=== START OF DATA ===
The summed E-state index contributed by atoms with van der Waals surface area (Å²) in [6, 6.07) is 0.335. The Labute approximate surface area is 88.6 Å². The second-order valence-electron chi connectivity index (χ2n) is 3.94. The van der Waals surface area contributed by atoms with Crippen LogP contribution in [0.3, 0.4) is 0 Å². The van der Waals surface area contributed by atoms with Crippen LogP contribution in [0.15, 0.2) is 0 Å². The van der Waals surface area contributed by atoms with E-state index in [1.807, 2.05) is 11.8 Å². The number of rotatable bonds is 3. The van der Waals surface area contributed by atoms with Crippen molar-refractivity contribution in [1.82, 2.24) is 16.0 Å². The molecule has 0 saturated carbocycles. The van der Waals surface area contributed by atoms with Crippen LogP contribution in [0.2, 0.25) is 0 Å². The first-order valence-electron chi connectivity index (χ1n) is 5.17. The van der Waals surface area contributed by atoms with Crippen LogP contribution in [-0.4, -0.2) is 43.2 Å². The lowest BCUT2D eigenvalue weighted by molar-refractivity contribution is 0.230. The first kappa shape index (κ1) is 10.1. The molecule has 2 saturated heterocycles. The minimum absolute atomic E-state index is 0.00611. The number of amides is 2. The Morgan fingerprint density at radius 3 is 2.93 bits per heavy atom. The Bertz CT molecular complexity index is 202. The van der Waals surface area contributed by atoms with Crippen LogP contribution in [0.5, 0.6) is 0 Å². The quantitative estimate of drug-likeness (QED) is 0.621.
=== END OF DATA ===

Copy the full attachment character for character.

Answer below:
The summed E-state index contributed by atoms with van der Waals surface area (Å²) in [6, 6.07) is 0.335. The Labute approximate surface area is 88.6 Å². The second-order valence-electron chi connectivity index (χ2n) is 3.94. The van der Waals surface area contributed by atoms with Crippen LogP contribution in [0.3, 0.4) is 0 Å². The van der Waals surface area contributed by atoms with Crippen LogP contribution in [0.15, 0.2) is 0 Å². The van der Waals surface area contributed by atoms with E-state index in [1.807, 2.05) is 11.8 Å². The number of rotatable bonds is 3. The van der Waals surface area contributed by atoms with Crippen molar-refractivity contribution in [1.82, 2.24) is 16.0 Å². The molecule has 0 saturated carbocycles. The van der Waals surface area contributed by atoms with Crippen LogP contribution in [0.2, 0.25) is 0 Å². The first-order valence-electron chi connectivity index (χ1n) is 5.17. The van der Waals surface area contributed by atoms with Crippen LogP contribution in [-0.4, -0.2) is 43.2 Å². The lowest BCUT2D eigenvalue weighted by molar-refractivity contribution is 0.230. The first kappa shape index (κ1) is 10.1. The molecule has 2 saturated heterocycles. The minimum absolute atomic E-state index is 0.00611. The number of amides is 2. The Morgan fingerprint density at radius 3 is 2.93 bits per heavy atom. The Bertz CT molecular complexity index is 202. The van der Waals surface area contributed by atoms with Crippen LogP contribution in [0.5, 0.6) is 0 Å². The quantitative estimate of drug-likeness (QED) is 0.621.